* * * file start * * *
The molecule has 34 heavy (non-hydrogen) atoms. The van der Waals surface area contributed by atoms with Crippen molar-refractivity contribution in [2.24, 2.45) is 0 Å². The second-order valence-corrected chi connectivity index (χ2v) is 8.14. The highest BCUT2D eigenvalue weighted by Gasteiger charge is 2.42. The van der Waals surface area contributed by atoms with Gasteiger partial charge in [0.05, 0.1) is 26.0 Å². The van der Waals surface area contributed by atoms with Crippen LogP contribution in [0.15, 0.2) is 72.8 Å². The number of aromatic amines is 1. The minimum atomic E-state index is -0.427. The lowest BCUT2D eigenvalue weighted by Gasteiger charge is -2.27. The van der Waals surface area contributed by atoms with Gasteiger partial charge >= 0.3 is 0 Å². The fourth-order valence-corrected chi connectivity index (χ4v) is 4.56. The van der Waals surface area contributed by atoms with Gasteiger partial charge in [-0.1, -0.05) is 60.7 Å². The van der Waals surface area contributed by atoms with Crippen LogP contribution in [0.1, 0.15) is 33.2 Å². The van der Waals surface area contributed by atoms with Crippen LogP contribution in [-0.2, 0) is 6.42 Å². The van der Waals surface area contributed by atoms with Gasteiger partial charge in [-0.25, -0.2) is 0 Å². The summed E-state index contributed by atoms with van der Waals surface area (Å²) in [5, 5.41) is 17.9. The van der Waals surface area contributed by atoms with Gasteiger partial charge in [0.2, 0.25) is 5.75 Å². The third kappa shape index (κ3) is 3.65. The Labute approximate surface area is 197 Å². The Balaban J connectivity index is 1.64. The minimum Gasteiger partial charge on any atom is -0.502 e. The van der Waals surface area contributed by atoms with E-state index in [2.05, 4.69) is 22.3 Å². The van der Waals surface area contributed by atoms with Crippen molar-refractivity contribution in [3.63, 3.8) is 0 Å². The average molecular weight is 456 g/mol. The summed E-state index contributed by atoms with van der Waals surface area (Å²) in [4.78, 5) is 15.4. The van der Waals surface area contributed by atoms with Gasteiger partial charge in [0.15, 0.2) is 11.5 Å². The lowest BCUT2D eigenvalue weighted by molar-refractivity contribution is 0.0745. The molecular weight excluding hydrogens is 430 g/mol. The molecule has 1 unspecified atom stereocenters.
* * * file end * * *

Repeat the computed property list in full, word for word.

The molecule has 34 heavy (non-hydrogen) atoms. The van der Waals surface area contributed by atoms with Crippen molar-refractivity contribution in [2.24, 2.45) is 0 Å². The second-order valence-corrected chi connectivity index (χ2v) is 8.14. The highest BCUT2D eigenvalue weighted by Gasteiger charge is 2.42. The van der Waals surface area contributed by atoms with Gasteiger partial charge in [0.05, 0.1) is 26.0 Å². The van der Waals surface area contributed by atoms with Crippen LogP contribution in [0.15, 0.2) is 72.8 Å². The number of aromatic amines is 1. The minimum atomic E-state index is -0.427. The lowest BCUT2D eigenvalue weighted by Gasteiger charge is -2.27. The van der Waals surface area contributed by atoms with Gasteiger partial charge >= 0.3 is 0 Å². The fourth-order valence-corrected chi connectivity index (χ4v) is 4.56. The van der Waals surface area contributed by atoms with Gasteiger partial charge in [-0.1, -0.05) is 60.7 Å². The van der Waals surface area contributed by atoms with Crippen LogP contribution in [0.1, 0.15) is 33.2 Å². The van der Waals surface area contributed by atoms with Crippen LogP contribution in [-0.2, 0) is 6.42 Å². The van der Waals surface area contributed by atoms with Gasteiger partial charge in [-0.25, -0.2) is 0 Å². The summed E-state index contributed by atoms with van der Waals surface area (Å²) in [5, 5.41) is 17.9. The van der Waals surface area contributed by atoms with Gasteiger partial charge in [0.2, 0.25) is 5.75 Å². The third kappa shape index (κ3) is 3.65. The Labute approximate surface area is 197 Å². The Balaban J connectivity index is 1.64. The minimum Gasteiger partial charge on any atom is -0.502 e. The van der Waals surface area contributed by atoms with E-state index in [2.05, 4.69) is 22.3 Å². The van der Waals surface area contributed by atoms with Crippen molar-refractivity contribution in [3.63, 3.8) is 0 Å². The average molecular weight is 456 g/mol. The summed E-state index contributed by atoms with van der Waals surface area (Å²) in [4.78, 5) is 15.4. The van der Waals surface area contributed by atoms with Gasteiger partial charge in [0.15, 0.2) is 11.5 Å². The lowest BCUT2D eigenvalue weighted by molar-refractivity contribution is 0.0745. The molecular weight excluding hydrogens is 430 g/mol. The molecule has 1 unspecified atom stereocenters.